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Poem by Isabella Valancy Crawford


The Rose


The Rose was given to man for this:
  He, sudden seeing it in later years,
Should swift remember Love's first lingering kiss
  And Grief's last lingering tears;
Or, being blind, should feel its yearning soul
  Knit all its piercing perfume round his own,
Till he should see on memory's ample scroll
  All roses he had known;

Or, being hard, perchance his finger-tips
  Careless might touch the satin of its cup,
And he should feel a dead babe's budding lips
  To his lips lifted up;

Or, being deaf and smitten with its star,
  Should, on a sudden, almost hear a lark
Rush singing up≠the nightingale afar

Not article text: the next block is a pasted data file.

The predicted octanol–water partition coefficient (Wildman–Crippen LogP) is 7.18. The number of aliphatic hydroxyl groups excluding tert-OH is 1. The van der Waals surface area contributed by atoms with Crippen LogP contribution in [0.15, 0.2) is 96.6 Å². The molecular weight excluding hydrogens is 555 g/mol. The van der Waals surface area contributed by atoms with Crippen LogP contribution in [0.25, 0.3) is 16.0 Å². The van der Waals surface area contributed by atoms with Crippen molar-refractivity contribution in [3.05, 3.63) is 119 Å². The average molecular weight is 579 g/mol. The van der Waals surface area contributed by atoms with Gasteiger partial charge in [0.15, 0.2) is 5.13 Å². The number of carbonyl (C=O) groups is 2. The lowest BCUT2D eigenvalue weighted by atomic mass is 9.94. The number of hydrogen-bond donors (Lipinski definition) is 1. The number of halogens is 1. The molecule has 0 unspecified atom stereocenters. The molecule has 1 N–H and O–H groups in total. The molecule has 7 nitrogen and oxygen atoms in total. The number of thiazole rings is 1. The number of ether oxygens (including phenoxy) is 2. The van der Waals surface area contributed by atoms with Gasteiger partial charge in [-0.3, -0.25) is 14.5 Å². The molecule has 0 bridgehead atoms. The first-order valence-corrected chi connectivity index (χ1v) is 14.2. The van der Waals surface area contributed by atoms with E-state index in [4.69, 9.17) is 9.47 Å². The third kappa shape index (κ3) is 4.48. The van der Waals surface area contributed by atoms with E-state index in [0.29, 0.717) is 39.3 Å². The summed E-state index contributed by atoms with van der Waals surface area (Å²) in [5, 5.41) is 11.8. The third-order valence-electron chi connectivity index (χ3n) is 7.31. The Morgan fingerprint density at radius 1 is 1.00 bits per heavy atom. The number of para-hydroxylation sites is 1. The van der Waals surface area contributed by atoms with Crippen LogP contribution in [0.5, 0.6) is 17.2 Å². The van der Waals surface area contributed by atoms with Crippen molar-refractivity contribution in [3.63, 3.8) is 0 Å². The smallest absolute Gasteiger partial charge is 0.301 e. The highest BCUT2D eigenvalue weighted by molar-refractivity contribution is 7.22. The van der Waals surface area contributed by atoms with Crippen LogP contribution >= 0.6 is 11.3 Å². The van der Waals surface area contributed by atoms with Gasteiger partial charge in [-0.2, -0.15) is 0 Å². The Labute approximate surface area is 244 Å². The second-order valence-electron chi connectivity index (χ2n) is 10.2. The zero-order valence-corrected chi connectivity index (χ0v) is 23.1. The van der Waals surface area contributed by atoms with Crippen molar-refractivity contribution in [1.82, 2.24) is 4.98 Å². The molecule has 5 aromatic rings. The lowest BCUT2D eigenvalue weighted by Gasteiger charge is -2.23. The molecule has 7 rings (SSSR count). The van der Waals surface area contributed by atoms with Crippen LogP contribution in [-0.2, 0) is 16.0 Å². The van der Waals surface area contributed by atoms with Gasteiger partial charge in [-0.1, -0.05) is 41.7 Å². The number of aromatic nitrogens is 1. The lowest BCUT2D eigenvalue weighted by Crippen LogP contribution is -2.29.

Sing through the dew-bright dark;

Or, sorrow-lost in paths that round and round
  Circle old graves, its keen and vital breath
Should call to him within the yew's bleak bound
  Of Life, and not of Death.



Isabella Valancy Crawford


Isabella Valancy Crawford's other poems:
  1. The Dark Stag
  2. A Perfect Strain
  3. Said the Thistle-Down
  4. Songs for the Soldiers
  5. Joy's City


Poems of the other poets with the same name:

  • Samuel Coleridge The Rose ("As late each flower that sweetest blows")
  • Robert Southey The Rose ("Nay EDITH! spare the rose!--it lives--it lives")
  • William Cowper The Rose ("The rose had been washed, just washed in a shower")
  • Richard Lovelace The Rose ("Sweet serene skye-like Flower")
  • William Browne The Rose ("A ROSE, as fair as ever saw the North")
  • Sara Teasdale The Rose ("BENEATH my chamber window")

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